In the beige labyrinth, Paul’s workspace is recognizable by its humor. His blue smock, for example, is decorated with official-looking patches — not only for the Library of Congress but the House of Representatives, NASA, and Hufflepuff House. He directs my attention to the “Wall of Glory” above his desk, where he’s plastered every HR-issued safety training certification as though they’re advanced diplomas. Of course, he’s got plenty of those, too. In his last year at IU, Paul received a prestigious Fulbright fellowship, which he used to travel to the University College Cork in Ireland to continue his poetry studies.

“I’ve always had a soft spot for Irish literature. Eavann Boland and Samuel Beckett — I love what they do, not sure why. Something about indeterminate space and suffering,” he says, laughing.

Asta's current primary project is to restore more than 3,000 delicate items from North Korea.

As he peered at ancient manuscripts and roamed the green hills, Paul fell in love with Ireland. He just didn’t expect to feel so at home.

“Initially, I didn’t feel connected to Ireland, which was the idea,” he says. “A lot of my desire to go to Ireland was for further displacement — of seeing who I was when I had no identity.”

Paul says he admires how the Irish “go all in on the arts,” and recounts listening to traditional music in the pubs and the “Echo Boys” singing the day’s news in the street. When he wanted to create chapbooks for his classmates as an end-of-term thank-you gift, he wandered into a local bookbindery and cold-requested to borrow the necessary tools.

“The proprietor had no reason to trust me,” he says, “but she lent me the tools in exchange for one of the books I made.”

I suggest that he may have moved from one of the most lyrical, poetic places on earth to one of the least: Washington, D.C.

“My life in Ireland was a dream,” Paul admits. “And this life is a different dream. But if this is the ‘bad place,’ then I’m still doing okay.”

Paul gives me the tour of the workroom; he shares the space with fellow technicians, who occasionally break for Pokémon GO raids. He says that “safe handling is always part of the job,” though he admits that gloves can get in the way of deft fingers. There are faded brochures spread on a mat along with a range of tools: rulers, tweezers, micro spatula, scalpel, brush, lead weight, and two bone folders, which are used for un-creasing and burnishing. He shows me what he made for an office holiday party: a two-foot-high working Ferris wheel that he built without a blueprint.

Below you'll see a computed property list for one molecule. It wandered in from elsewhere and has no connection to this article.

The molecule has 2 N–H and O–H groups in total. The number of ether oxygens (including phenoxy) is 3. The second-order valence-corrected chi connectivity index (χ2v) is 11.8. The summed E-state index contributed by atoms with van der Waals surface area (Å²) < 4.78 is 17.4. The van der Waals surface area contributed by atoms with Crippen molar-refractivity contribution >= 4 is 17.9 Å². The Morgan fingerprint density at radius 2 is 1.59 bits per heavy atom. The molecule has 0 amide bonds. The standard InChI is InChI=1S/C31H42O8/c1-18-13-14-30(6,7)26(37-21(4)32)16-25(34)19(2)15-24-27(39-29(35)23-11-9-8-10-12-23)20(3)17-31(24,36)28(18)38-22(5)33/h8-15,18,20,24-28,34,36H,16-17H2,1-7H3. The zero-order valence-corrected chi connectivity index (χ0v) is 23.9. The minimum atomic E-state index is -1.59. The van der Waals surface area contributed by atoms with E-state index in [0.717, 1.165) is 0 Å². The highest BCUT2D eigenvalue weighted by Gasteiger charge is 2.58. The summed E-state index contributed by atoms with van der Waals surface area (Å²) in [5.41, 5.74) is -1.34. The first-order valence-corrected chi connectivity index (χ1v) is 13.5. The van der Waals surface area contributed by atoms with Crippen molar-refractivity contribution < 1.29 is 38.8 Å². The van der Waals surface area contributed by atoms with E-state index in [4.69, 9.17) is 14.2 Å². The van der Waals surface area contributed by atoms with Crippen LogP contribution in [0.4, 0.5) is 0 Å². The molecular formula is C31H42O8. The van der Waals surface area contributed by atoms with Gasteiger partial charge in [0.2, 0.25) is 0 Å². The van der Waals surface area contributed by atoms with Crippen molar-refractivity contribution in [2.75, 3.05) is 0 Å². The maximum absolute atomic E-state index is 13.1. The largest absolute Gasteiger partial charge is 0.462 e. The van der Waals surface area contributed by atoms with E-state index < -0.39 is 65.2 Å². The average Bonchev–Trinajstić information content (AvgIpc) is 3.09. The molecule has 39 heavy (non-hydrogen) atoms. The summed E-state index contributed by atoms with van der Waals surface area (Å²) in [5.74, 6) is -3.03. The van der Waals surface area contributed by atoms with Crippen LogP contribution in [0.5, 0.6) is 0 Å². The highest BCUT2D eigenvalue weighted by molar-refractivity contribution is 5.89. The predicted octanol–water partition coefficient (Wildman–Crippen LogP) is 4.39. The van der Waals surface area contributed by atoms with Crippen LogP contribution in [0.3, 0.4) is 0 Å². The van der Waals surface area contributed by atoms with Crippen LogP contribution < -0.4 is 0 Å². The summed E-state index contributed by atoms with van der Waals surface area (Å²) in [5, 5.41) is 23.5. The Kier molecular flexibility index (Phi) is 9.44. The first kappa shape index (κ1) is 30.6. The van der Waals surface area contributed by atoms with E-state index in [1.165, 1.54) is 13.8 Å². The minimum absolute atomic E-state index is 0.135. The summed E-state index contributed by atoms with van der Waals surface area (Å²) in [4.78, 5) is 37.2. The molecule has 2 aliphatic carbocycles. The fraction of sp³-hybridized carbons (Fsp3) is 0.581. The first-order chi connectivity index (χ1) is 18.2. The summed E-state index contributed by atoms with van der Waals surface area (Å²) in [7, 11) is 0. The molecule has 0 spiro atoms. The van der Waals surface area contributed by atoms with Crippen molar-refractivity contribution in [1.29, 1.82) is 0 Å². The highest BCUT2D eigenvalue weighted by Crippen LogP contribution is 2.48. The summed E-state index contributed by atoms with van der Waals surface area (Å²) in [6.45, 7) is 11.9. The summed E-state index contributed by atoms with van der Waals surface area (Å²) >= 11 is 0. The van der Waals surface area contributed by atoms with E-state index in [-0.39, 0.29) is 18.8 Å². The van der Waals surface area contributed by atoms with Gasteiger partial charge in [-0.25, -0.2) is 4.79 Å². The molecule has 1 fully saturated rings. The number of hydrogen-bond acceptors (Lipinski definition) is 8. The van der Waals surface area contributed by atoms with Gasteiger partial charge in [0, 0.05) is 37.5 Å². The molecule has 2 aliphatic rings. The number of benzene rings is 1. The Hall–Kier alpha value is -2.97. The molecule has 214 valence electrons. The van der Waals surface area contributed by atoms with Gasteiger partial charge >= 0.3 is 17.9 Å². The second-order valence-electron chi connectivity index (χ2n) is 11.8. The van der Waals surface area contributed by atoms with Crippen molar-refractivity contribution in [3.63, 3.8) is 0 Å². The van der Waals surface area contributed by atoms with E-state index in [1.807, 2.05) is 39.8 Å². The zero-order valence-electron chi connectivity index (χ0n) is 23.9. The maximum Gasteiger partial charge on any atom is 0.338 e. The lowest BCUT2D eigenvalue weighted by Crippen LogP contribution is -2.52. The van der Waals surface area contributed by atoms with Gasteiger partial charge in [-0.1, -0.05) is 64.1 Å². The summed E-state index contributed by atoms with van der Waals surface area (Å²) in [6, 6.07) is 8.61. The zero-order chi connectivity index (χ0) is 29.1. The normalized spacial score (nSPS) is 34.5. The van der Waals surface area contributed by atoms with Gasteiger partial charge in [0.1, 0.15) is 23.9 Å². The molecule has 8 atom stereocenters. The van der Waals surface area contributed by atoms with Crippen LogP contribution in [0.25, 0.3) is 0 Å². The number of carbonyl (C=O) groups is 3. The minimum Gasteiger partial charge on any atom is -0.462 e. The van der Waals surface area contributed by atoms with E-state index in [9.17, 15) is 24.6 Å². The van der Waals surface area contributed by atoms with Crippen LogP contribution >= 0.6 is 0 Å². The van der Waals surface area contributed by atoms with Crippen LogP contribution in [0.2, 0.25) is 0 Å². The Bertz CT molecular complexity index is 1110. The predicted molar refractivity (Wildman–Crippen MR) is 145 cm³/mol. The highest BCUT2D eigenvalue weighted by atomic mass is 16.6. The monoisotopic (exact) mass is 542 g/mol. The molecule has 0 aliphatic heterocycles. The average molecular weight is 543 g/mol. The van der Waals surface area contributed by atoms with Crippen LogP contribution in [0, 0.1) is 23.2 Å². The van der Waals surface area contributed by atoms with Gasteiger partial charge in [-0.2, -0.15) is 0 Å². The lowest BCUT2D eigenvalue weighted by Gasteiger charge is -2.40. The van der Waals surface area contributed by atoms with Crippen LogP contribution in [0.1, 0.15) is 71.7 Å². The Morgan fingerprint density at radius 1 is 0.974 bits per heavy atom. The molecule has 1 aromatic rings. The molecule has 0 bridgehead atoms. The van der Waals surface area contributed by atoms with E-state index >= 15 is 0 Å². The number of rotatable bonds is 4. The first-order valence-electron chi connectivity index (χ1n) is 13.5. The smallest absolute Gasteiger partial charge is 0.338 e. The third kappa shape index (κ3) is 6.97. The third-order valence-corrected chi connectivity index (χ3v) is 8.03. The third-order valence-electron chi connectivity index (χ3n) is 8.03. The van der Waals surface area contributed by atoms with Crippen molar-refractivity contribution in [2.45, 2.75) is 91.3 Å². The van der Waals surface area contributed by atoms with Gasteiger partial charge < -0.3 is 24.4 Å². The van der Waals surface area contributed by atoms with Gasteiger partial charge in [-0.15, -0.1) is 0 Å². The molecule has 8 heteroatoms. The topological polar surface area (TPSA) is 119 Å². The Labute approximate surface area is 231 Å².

“I’ve always been good at making things,” he says. “I took like three physics classes in high school. I think that’s why form is so fun for me in poetry.”

“Sometimes I don’t know what [a document] is until it’s done. But I get to see things that surprise me every day.”

Some conservators specialize in certain materials, but Paul’s team works with a wide range of documents, objects and tasks.

“We never know what’s going to come in or what we’ll be asked to do,” he says.

His current primary project is to restore more than 3,000 delicate items from North Korea, which were found by U.S. forces during the Korean War and locked away — until now. Paul is the only technician working on the project and must complete restoration before the papers can be digitized.

“I’ve done 1,700 items so far. It’s longer than Ulysses,” he says.

He describes how he handles the papers, which Paul laments are in terrible condition. He cleans and humidifies the documents, then flattens and un-creases them, repairing and mending any tears.

“These old documents have been sitting in puddles for 55 years, and they’re deteriorated and covered in dirt and sometimes I can’t even read them, but I get to restore them,” Paul says. “Sometimes I don’t know what it is until it’s done. But I get to see things that surprise me every day.”

This willingness to linger in uncertainty is what’s brought Paul this far, geographically and professionally. And as his poems continue to evolve, he trusts himself to push through discomfort into discovery.

“It’s the same with my poetry: the reason I love it is that I’m crafting something,” he says. “I don’t know what it is necessarily, but a good poem always surprises me. I do the work for that surprise."

Disclaimer: The content of this profile is personal and does not reflect the position of the Library of Congress.

Katie Moulton

Katie Moulton is a writer, editor, and music critic. Her writing has appeared in Sewanee Review, Oxford American, The Believer, The Rumpus, No Depression, and elsewhere. Her work has been supported by fellowships and awards from MacDowell, Bread Loaf, Tin House, and Indiana University, where she earned her M.F.A. and was the editor of Indiana Review. Her audio memoir, Dead Dad Club, is forthcoming from Audible. Originally from St. Louis, she makes her home in Baltimore.